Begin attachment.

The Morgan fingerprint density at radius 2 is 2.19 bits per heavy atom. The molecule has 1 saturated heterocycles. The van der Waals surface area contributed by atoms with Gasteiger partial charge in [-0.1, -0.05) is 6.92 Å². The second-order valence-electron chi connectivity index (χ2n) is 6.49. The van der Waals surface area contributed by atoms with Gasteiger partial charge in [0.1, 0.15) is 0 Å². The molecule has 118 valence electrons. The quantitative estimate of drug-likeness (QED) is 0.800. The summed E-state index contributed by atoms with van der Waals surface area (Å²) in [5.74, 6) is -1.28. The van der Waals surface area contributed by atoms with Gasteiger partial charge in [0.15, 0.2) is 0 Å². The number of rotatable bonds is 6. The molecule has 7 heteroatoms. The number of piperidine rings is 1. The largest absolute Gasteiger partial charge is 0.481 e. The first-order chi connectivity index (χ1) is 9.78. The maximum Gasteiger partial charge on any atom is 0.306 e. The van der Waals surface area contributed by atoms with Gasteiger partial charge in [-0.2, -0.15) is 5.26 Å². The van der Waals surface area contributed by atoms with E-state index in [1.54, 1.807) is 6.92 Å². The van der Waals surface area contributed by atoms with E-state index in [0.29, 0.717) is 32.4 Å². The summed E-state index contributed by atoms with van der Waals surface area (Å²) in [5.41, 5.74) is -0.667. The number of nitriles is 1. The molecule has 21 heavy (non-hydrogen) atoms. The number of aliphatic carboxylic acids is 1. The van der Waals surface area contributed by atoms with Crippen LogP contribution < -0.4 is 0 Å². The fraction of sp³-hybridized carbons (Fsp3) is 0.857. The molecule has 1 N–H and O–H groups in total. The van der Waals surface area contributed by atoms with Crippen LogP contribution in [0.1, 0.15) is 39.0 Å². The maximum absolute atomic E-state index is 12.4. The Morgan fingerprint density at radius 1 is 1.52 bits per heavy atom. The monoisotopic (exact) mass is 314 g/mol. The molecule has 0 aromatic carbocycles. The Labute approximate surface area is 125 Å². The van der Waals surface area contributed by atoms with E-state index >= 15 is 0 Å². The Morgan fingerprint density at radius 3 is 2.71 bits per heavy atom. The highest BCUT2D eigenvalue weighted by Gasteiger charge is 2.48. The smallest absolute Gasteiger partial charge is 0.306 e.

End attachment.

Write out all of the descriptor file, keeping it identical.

The Morgan fingerprint density at radius 2 is 2.19 bits per heavy atom. The molecule has 1 saturated heterocycles. The van der Waals surface area contributed by atoms with Gasteiger partial charge in [-0.1, -0.05) is 6.92 Å². The second-order valence-electron chi connectivity index (χ2n) is 6.49. The van der Waals surface area contributed by atoms with Gasteiger partial charge in [0.1, 0.15) is 0 Å². The molecule has 118 valence electrons. The quantitative estimate of drug-likeness (QED) is 0.800. The summed E-state index contributed by atoms with van der Waals surface area (Å²) in [5.74, 6) is -1.28. The van der Waals surface area contributed by atoms with Gasteiger partial charge in [0.15, 0.2) is 0 Å². The number of rotatable bonds is 6. The molecule has 7 heteroatoms. The number of piperidine rings is 1. The largest absolute Gasteiger partial charge is 0.481 e. The first-order chi connectivity index (χ1) is 9.78. The maximum Gasteiger partial charge on any atom is 0.306 e. The van der Waals surface area contributed by atoms with Gasteiger partial charge in [-0.2, -0.15) is 5.26 Å². The van der Waals surface area contributed by atoms with E-state index in [1.54, 1.807) is 6.92 Å². The van der Waals surface area contributed by atoms with E-state index in [0.29, 0.717) is 32.4 Å². The summed E-state index contributed by atoms with van der Waals surface area (Å²) in [5.41, 5.74) is -0.667. The number of nitriles is 1. The molecule has 21 heavy (non-hydrogen) atoms. The number of aliphatic carboxylic acids is 1. The van der Waals surface area contributed by atoms with Crippen LogP contribution < -0.4 is 0 Å². The fraction of sp³-hybridized carbons (Fsp3) is 0.857. The molecule has 1 N–H and O–H groups in total. The van der Waals surface area contributed by atoms with Crippen LogP contribution in [0.1, 0.15) is 39.0 Å². The maximum absolute atomic E-state index is 12.4. The Morgan fingerprint density at radius 1 is 1.52 bits per heavy atom. The monoisotopic (exact) mass is 314 g/mol. The molecule has 0 aromatic carbocycles. The Labute approximate surface area is 125 Å². The van der Waals surface area contributed by atoms with E-state index >= 15 is 0 Å². The Morgan fingerprint density at radius 3 is 2.71 bits per heavy atom. The highest BCUT2D eigenvalue weighted by Gasteiger charge is 2.48. The smallest absolute Gasteiger partial charge is 0.306 e.